A day in the heart of Provence Verte | To travel



The Var, a French department in the heart of Provence, extends from the beaches of Saint-Tropez in the north to the Verdon, in the west to the borders of the Bouche du Rhône and in the east to the Alpes- Maritimes. In 2017, the French government designated the middle strip of the Var, between the mountains and the coast, as Provence Verte, with the towns of Brignole and Sainte Maximin la Sainte Baume as its centre.

The landscape of Provence Verte includes thick pine, oak and chestnut forests, vineyards, Roman ruins, small farms and villages, streams and lakes. The roads here, with the exception of the A8 motorway which crosses the region, tend to be narrow and winding, taking the visitor to remote and hidden places in Provence often overlooked in favor of its better known and more glamour.

In just one leisurely day around the central area, visitors can get an idea of ​​what Provence Verte has to offer. A morning visit to one or two off-the-beaten-path vineyards, followed by lunch at the Hostellerie de l’Abbaye de la Celle, Alain Ducasse’s Michelin-starred restaurant, begins the day.

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After lunch perhaps take a tour of the 13th century abbey next to the restaurant and then a short walk down the street to the Maison des Vins. To wrap up the day, join the locals at Café du Midi for an espresso before heading home.

The road to Domaine de Deffends, located in the foothills of Mont Aurélien, begins on the outskirts of Brignoles and climbs higher and higher into the forest, passing through sloping vineyards to reach the cellar and the small tasting room tucked away on the hillside.

The winery is small, with just 15 hectares of vines producing its award-winning organic wines, such as Champs de Truffière, a blend of Cabernet and Syrah, and Champs de Sestres, a white blend of Rolle and Viognier, named after the pieces of Roman coins. , sestres, found in fields where grapes are grown.

Domaine du Deffends also produces three different rosés, each with a distinctive character and color, as well as other red and white wines. Visitors are welcome to buy wine, picnic, and hike the hills and trails surrounding the winery.

Less than 15 minutes away, the cellar and the tasting room of Château Lafoux, located in a clearing surrounded by vines against a backdrop of forest, is also accessible by wooded paths.

Larger than the Domaine du Deffends, it produces biodynamic red, rosé and white wines from 30 hectares of vines. Part of the vineyard, planted with Grenache, Cinsault, Syrah, Cabernet Sauvignon, Rolle, Clairette and Ugni Blanc, is in the middle of the forest, accessible by a network of dirt roads that criss-cross the 166 hectares of the nature reserve which goes up to the property. From these 30 hectares, Château Lafoux creates its notable cuvées – Cuvée Auguste, Cuvée Château and Cuvée Vinicius.

The ruins of a Roman villa, as well as a stretch of the ancient Roman road, the Via Aurelia, are part of the property, which visitors are invited to explore on foot or on horseback.

After a wine tasting in the bright and airy Châteaux Lafoux tasting room, a short drive east to La Celle will bring you to lunch at the Hostellerie de la Abbaye. Here on a nice day, like many in Provence, you will be seated on the terrace where you can enjoy a three, five or six course meal, or order from the menu, with plenty of local and other wines to choose from .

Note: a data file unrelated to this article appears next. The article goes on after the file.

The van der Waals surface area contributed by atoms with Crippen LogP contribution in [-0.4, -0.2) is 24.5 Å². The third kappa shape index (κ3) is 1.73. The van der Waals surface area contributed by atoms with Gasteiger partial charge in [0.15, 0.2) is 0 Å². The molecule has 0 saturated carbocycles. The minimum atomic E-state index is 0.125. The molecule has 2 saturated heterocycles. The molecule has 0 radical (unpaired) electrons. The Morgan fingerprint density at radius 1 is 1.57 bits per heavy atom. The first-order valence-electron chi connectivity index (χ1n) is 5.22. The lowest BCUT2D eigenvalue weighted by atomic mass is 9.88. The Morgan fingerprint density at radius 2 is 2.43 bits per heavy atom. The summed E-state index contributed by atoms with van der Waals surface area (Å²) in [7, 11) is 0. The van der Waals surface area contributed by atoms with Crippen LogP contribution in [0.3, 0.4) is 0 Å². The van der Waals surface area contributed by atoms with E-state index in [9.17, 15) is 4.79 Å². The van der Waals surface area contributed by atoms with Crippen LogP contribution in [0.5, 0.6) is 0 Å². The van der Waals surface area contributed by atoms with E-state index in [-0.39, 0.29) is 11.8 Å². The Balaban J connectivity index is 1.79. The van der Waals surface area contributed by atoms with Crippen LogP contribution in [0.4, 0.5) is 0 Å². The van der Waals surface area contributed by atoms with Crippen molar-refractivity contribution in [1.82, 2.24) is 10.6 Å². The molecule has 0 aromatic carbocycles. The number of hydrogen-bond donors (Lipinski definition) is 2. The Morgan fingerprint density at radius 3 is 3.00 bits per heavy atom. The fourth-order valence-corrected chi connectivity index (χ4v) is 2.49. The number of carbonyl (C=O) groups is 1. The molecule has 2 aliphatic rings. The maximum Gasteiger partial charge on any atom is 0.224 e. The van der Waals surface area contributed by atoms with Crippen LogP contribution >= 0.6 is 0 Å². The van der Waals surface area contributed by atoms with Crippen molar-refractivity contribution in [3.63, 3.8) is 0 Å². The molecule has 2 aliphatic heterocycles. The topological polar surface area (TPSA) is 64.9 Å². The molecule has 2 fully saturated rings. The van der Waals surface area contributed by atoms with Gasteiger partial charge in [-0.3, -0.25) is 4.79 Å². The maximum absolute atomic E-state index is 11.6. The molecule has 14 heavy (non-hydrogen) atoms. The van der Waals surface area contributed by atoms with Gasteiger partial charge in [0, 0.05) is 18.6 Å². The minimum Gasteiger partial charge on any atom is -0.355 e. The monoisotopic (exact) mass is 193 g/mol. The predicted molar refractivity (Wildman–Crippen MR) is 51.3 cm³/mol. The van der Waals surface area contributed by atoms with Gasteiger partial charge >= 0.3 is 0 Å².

To start, you will be served raw vegetables from the garden, a spread perhaps of tapenade or anchoïade, and toast or breadsticks, compliments of the restaurant. The menu changes frequently, depending on the season, the day’s catch at sea, what’s in the restaurant’s vegetable garden and orchards. In the spring, look for wild morels, asparagus, spring lamb and early strawberries.

The dish of fresh and aged cheeses is always accompanied by a herbaceous salad made with ingredients from the garden. If the weather is bad, you can sit in one of the three unique dining rooms or in the glassed-in garden room.

After a relaxing meal, a visit next to the 13th century abbey, originally built in the 11th century on Roman ruins is next. The property, now owned by the Var department, has recently been restored and some of the archaeological finds uncovered during the restoration and excavations are on display.

From the abbey, passing in front of the Hostellerie, turn into the Maison des Vins Coteaux Varois en Provence shop, which presents the wines of this appellation, centered in the heart of Provence Verte. A selection of wines is offered each week for tasting, and all are on sale.

To wrap up the day, cross the street to the Café du Midi and grab one of the small tables near the towering sycamores that line the street and order an espresso. Even though automobiles and trucks pass by, it’s a calm setting, in which it’s easy to feel the layers and layers of civilizations that make up Provence Verte.

You can taste the wine and smell it. But can you hear it too? A sound studio in Lyon, France worked on capturing the unique timbre of any wine.

Georgeanne Brennan is an author who divides her time between her homes in Northern California and Southern France.


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